If you were a time traveller in 1821 longing for a good read, what would be your options?
Check out my list of popular fiction and non-fiction releases. I have added links to online versions of each book, so you can actually read like its 1821!
Bonus feature: Suggestions for further reading on each topic from today’s experts on the 18th century.
In Europe, duels were common from the Renaissance on among aristocrats and military men. While duels were usually fought with swords in the first part of the 18th century, pistols became popular in Britain from around the 1770ies, superseding swords as a weapon. Duelling was illegal, and killing a man in duel was considered murder. Nevertheless, duelling was commonly associated with notions of chivalry and a code of honour.
A code of honour defined rules for issuing a challenge as well as rules of engagement on the duelling ground. It regulated the conduct of seconds, and also specified which conduct would be considered dishonourable. Which rules guided duellist in the late 18th century and early 19th century? Continue reading
If you were a time traveller in 1820 longing for a good read, what would be your options?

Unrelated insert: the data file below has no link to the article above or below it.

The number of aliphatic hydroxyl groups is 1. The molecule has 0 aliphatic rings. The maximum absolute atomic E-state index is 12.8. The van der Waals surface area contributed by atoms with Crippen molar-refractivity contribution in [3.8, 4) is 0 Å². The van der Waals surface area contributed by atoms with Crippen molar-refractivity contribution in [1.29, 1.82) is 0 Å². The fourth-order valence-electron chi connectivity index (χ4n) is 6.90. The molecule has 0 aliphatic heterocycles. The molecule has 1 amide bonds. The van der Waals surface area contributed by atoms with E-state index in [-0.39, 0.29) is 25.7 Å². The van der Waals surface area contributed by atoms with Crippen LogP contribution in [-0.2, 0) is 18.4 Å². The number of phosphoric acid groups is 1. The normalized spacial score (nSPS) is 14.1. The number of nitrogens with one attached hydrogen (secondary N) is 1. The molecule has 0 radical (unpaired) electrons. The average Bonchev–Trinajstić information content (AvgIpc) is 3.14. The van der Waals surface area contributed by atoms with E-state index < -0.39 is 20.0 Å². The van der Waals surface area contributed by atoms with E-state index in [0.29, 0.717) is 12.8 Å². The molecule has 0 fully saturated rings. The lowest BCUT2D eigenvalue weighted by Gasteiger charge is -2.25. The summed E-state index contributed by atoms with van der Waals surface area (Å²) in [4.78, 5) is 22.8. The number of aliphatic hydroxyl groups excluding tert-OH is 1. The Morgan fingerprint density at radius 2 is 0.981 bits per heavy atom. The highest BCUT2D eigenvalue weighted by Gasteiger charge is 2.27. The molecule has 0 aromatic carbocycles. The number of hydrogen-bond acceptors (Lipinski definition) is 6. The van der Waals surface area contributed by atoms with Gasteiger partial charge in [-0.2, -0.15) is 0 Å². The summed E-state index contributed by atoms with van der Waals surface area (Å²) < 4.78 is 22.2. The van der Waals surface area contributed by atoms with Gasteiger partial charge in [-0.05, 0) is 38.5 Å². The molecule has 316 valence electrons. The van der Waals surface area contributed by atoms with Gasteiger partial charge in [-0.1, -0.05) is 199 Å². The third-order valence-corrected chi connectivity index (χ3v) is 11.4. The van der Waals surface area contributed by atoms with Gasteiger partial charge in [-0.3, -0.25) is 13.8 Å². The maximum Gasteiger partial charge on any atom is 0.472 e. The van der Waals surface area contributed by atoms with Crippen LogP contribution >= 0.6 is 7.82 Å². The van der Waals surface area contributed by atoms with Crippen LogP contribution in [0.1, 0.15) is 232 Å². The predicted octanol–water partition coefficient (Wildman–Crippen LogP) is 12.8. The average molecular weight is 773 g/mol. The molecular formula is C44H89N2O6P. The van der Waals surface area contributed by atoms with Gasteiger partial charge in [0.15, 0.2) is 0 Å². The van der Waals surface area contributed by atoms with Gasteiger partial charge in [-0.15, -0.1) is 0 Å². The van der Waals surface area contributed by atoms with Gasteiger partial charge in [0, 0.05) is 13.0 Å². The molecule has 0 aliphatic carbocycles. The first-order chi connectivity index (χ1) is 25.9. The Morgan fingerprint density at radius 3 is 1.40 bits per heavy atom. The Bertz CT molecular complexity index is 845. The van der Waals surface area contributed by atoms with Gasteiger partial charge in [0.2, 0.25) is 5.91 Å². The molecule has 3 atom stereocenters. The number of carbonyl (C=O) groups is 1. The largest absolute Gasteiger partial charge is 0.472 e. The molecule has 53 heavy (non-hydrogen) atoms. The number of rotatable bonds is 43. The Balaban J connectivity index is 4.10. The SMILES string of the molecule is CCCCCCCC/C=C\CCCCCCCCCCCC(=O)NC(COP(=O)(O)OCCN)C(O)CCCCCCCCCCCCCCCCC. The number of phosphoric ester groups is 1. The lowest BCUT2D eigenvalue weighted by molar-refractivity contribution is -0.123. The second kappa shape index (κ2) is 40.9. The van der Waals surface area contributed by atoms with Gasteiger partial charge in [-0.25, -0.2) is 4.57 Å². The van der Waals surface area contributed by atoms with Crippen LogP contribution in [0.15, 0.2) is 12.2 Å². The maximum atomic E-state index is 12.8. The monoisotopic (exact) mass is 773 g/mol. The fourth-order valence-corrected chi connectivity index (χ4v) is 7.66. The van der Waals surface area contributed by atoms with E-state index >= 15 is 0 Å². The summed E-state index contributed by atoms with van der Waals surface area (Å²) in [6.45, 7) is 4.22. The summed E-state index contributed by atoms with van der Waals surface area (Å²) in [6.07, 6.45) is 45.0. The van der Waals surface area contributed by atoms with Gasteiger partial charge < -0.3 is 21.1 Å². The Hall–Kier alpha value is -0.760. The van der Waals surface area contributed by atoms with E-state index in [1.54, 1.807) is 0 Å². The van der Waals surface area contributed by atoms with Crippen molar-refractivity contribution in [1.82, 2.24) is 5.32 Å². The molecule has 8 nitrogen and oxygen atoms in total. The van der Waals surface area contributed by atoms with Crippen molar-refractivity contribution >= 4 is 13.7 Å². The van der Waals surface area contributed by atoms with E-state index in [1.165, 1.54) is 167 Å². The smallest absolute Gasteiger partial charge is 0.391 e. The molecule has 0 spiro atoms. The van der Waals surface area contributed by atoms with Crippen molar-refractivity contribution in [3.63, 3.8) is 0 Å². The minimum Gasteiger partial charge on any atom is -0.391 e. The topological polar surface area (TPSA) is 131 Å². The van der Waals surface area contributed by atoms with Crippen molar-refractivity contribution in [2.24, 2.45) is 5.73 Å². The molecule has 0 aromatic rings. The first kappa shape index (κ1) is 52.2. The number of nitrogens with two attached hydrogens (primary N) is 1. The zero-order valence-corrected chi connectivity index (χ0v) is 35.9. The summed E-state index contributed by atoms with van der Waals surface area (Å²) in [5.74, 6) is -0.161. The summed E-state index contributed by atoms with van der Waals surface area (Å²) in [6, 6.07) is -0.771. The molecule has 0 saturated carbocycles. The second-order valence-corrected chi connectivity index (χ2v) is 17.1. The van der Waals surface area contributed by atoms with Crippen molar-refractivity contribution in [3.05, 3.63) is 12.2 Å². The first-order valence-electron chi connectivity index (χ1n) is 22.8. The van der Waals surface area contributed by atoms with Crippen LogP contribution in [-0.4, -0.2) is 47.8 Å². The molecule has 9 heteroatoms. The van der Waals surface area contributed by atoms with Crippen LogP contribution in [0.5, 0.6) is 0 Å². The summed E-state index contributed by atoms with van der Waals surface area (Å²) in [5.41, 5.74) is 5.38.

Check out the list of popular fiction releases, and the latest findings from science, travel, and philosophy on the non-fiction book shelf!
I have added links to online versions of each book, so you can actually read like its 1820:
The year 2020 brings anniversaries of iconic persons of the Regency period. We will, e.g., remember the 200th anniversary of the death of the scientist Jospeh Banks and the 250th anniversary of the birth of the poet William Wordsworth. Accordingly, publishers will regale us with new biographies. But there is more to look forward to in 2020. Have a look at the non-fictions books about the Georgian Age already scheduled for 2020:
In December, Regency Explorer celebrates the book. Join me in having a look at different aspects of historical printing, the art of bookbinding and story-telling.
Celebrations start with the opening of a new exhibition at The Museum of Creativity. “Kiss” or “Smack“ by Matthias Adler sets out to inspire you to print your personal calling cards, letterheads or texts just as it was done in the Romantic Age. Click here to visit the exhibition.
In the first week of December, Regency Explorer will start a new series: the “5-Minutes-Novel”. The first post, titled “The Castle of Atraños”, features a novel, spies and a clever heroine.
My next post of the Writer’s Travel Guide series will take you to a certain part of The City of London where you will learn more about historical bookbinding. The post will be published in the second week of December.
If you don’t want to miss the new posts, simply sign-up for free for post updates on the right-hand side of the menu.
Last but not least, you can find out here what’s new on the market for non-fiction books for Regency Enthusiasts.
Enjoy Book Month at Regency Explorer!